Wednesday, 29 October 2014

Returning to the World Beyond

It’s a bit bizarre after a few days, more or less shut away, trying to return to some sort of normality. Everything does feel different right now. Somewhat clearer, somewhat less agitating, but just as disappointing.

Leaving the abbey felt like leaving a safe place. It was no longer somewhere intimidating, but somewhere I could almost call “home”. The huge group of buildings looked smaller somehow in their familiarity, the strange corridors less dark and scary than on the first night.

That peculiar smell of old things and incense lingers in my clothing, my hair. There are fragments of songs, of the hymns, of conversations, still floating around in my head. Yet I’m at home now, with the floors dirtier than when I left and there still being a huge pile of washing as only one load has been done during my absence. The washing up done at the last minute before I return, the house in its clutteredness not as welcoming as it should be.

It’s odd, in a way, considering how unfriendly the house should feel, especially considering all the fights that have been had here of late, that I should still feel so peaceful and at ease with myself inside. I know as the days go on, that the tears will come again, as I move towards facing up to the decisions that need to be made. It’s not going to be easy, especially with all that needs to be packed, arranged and sorted, but I think I’m finally ready to move on and start to live again.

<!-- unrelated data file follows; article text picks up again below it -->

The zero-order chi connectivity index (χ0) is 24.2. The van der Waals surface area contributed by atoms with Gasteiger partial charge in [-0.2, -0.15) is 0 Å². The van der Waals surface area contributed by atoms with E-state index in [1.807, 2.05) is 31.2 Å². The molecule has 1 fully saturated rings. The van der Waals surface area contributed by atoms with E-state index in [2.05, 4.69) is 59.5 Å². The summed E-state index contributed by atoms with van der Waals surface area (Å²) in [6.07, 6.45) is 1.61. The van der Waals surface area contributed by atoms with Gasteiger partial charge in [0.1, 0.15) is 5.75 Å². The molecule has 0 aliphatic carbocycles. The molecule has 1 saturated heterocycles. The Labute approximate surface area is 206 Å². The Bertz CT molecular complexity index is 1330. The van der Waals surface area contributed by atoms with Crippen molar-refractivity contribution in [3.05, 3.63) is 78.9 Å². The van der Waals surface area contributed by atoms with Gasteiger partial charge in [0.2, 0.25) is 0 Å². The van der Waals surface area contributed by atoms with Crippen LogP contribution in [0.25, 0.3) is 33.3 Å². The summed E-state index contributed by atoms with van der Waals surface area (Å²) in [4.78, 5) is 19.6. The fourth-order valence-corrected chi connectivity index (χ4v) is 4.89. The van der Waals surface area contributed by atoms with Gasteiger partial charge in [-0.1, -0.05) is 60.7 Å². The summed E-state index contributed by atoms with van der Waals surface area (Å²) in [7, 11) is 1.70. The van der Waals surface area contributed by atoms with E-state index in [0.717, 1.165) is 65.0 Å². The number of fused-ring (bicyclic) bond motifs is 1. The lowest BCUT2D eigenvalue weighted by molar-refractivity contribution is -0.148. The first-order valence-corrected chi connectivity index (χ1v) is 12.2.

Tuesday, 28 October 2014

Listening to the Silence

I was quite wrong last night. I thought that I’d find it difficult to keep myself busy, but instead I haven’t really stopped. But, when I do, I hear the silence, and through it myself.

I’ve always been afraid of silence. That’s when my thoughts start up, often negative, the constant fight to make me afraid or bring me down. It can seem impossible to calm myself down in those moments. Yet somehow, in the past 24 hours, in the peace, quiet and overall friendliness of where I am, I seem to have somewhat succeeded.

Firstly, last night, I decided I’d go down to the reading room to read. Well, that didn’t happen. Some of the other guests were there, drinking beer. I then decided to give up my reading venture and join them. Drinking the local beer, whilst talking about nothing in particular, it hasn’t felt that good for a long time. I was relaxed, relaxed enough to sing along with the small, impromptu group from a random book of folk songs found on the shelf.